Buy-Side Analyst vs. Sell-Side Analyst: An Overview
The main differences between these two types of analysts are the type of firm that employs them and the people to whom they make recommendations.
A sell-side analyst works for a brokerage or firm that manages individual accounts and makes recommendations to the clients of the firm. A buy-side analyst usually works for institutional investors such as hedge funds, pension funds, or mutual funds. These individuals perform research and make recommendations to the money managers of the fund that employs them.
- The main differences between buy-side and sell-side analysts are the type of firm that employs them and the people to whom they make recommendations.
- Investment banks, market makers, and broker-dealers are typical sell-side firms. They provide investment services to the rest of the market.
- Buy-side firms consist of asset managers, hedge funds, and other firms that buy or sell securities on behalf of their clients.
- Buy-side analysts will determine how promising an investment seems and how well it coincides with the fund's investment strategy.
- Sell-side analysts are those who issue the often-heard recommendations of "strong buy," "outperform," "neutral," or "sell."
Buy-side analysts will determine how promising an investment seems and how well it coincides with the fund's investment strategy; they'll base their recommendations on this evidence. These recommendations, made exclusively for the benefit of the fund that pays for them, are not available to anyone outside the fund. If a fund employs a good analyst, it does not want competing funds to have access to the same advice. A buy-side analyst's success or talent is gauged by the number of profitable recommendations made with the fund.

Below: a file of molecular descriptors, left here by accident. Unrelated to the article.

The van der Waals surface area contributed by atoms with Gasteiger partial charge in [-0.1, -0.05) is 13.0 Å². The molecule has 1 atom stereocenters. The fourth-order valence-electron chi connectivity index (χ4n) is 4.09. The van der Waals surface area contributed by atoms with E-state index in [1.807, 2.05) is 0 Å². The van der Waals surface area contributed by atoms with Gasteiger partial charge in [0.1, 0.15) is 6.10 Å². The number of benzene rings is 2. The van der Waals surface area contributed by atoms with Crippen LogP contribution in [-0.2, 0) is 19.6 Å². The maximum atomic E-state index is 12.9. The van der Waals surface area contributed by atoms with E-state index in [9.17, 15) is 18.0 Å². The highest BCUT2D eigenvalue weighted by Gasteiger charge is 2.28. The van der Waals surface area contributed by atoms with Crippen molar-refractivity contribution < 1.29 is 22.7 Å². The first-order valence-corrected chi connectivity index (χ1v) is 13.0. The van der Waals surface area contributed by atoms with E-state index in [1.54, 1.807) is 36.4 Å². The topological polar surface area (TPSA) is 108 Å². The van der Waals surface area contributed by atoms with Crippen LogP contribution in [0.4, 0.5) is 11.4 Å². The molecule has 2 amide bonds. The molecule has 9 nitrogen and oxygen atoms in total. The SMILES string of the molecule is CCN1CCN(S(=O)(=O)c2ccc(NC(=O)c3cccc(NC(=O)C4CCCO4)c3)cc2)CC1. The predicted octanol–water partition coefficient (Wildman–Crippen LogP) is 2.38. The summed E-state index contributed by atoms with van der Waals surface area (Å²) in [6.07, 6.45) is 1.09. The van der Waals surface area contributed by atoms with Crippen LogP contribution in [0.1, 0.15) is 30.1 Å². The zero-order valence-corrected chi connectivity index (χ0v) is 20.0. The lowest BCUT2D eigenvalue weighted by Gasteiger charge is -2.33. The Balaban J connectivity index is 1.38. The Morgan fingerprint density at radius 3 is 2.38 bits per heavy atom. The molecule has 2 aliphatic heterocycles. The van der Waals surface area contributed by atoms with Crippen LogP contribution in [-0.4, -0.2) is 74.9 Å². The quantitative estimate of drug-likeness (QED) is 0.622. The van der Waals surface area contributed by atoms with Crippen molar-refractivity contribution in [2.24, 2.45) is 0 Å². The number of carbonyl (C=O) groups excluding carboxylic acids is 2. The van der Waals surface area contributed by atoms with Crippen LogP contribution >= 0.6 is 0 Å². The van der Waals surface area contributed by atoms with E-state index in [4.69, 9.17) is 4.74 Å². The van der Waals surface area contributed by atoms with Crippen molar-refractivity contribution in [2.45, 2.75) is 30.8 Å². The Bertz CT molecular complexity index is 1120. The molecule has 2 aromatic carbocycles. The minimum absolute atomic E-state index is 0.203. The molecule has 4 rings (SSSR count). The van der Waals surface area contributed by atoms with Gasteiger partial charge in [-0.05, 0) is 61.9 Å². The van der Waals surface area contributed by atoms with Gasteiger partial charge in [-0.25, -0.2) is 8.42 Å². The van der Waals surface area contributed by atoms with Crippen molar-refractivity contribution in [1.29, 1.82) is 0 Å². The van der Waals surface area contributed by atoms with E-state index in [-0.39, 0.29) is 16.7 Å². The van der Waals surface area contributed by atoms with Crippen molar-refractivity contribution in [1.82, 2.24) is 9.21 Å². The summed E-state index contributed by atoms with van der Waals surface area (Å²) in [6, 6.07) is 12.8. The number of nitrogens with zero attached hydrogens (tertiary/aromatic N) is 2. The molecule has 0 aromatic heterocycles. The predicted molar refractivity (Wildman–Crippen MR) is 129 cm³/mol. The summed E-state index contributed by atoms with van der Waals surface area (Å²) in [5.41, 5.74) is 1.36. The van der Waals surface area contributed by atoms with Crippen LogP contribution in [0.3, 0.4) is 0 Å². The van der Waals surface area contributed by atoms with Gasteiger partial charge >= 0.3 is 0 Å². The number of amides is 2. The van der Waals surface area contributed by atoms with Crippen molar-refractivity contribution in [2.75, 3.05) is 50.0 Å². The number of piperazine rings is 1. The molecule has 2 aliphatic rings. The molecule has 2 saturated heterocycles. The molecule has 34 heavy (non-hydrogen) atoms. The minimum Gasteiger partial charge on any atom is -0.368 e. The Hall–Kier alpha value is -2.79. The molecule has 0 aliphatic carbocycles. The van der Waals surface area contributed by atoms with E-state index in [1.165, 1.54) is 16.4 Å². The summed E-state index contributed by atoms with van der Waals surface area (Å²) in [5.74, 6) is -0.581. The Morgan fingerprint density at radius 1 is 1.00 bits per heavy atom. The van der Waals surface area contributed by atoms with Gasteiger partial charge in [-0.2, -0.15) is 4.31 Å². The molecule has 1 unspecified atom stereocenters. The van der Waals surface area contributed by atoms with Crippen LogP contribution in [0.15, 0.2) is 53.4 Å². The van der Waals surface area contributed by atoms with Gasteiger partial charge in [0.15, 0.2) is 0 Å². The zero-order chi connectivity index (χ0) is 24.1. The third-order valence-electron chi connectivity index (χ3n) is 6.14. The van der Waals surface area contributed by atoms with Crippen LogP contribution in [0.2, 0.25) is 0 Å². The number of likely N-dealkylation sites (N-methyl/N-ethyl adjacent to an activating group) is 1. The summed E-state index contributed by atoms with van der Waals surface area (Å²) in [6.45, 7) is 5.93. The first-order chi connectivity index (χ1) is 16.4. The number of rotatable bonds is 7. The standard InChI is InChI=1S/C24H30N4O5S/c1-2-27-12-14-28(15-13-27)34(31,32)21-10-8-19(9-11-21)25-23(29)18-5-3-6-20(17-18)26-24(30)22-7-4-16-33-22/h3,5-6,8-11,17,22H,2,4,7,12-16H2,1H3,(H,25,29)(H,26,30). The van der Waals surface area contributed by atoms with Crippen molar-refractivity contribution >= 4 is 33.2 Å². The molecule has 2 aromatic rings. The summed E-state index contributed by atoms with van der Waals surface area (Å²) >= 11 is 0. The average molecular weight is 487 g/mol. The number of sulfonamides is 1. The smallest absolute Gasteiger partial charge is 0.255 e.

A buy-side analyst is much more concerned about being right than a sell-side analyst is. In fact, avoiding the negative is often a key part of the buy-side analyst's job, and many analysts pursue their job from the mindset of figuring out what can go wrong with an idea.
Buy-side analysts, in general, have broader coverage responsibilities. It is not uncommon for funds to have analysts covering the technology sector or industrials sector, whereas most sell-side firms would have several analysts covering particular industries within those sectors (like software, semiconductors, etc.).
Sell-side analysts are those who issue the often-heard recommendations of "strong buy," "outperform," "neutral," or "sell." These recommendations help clients make decisions to buy or sell certain stocks. This is beneficial for the brokerage because every time a client makes a decision to trade stock, the brokerage gets a commission on the transactions.
The job of a sell-side analyst is to convince institutional accounts to direct their trading through the trading desk of the analyst's firm—the job is very much about marketing. In order to capture trading revenue, the analyst must be seen by the buy-side as providing valuable services. Information is clearly valuable, and some analysts will constantly hunt for new information or proprietary angles on the industry.
Since nobody cares about the third iteration of the same story, there is a tremendous amount of pressure to be the first to the client with new and different information.
This is not to say that sell-side analysts recommend or change their opinion on a stock just to create transactions. However, it is important to realize that these analysts are paid by and ultimately answer to the brokerage, not the clients. Furthermore, the recommendations of a sell-side analyst are called "blanket recommendations," because they're not directed at any one client, but rather at the general mass of the firm's clients.
These recommendations are inherently broad and, as a result, they may be inappropriate for certain investment strategies. When you are considering a sell-side recommendation, it's important to determine whether the recommendation suits your individual investment style.
While buy-side and sell-side analysts are both responsible for performing investment research, the two positions occupy different roles in the securities market. With respect to investment firms, "buy-side" and "sell-side" do not refer to buying and selling individual investments, but to investment services.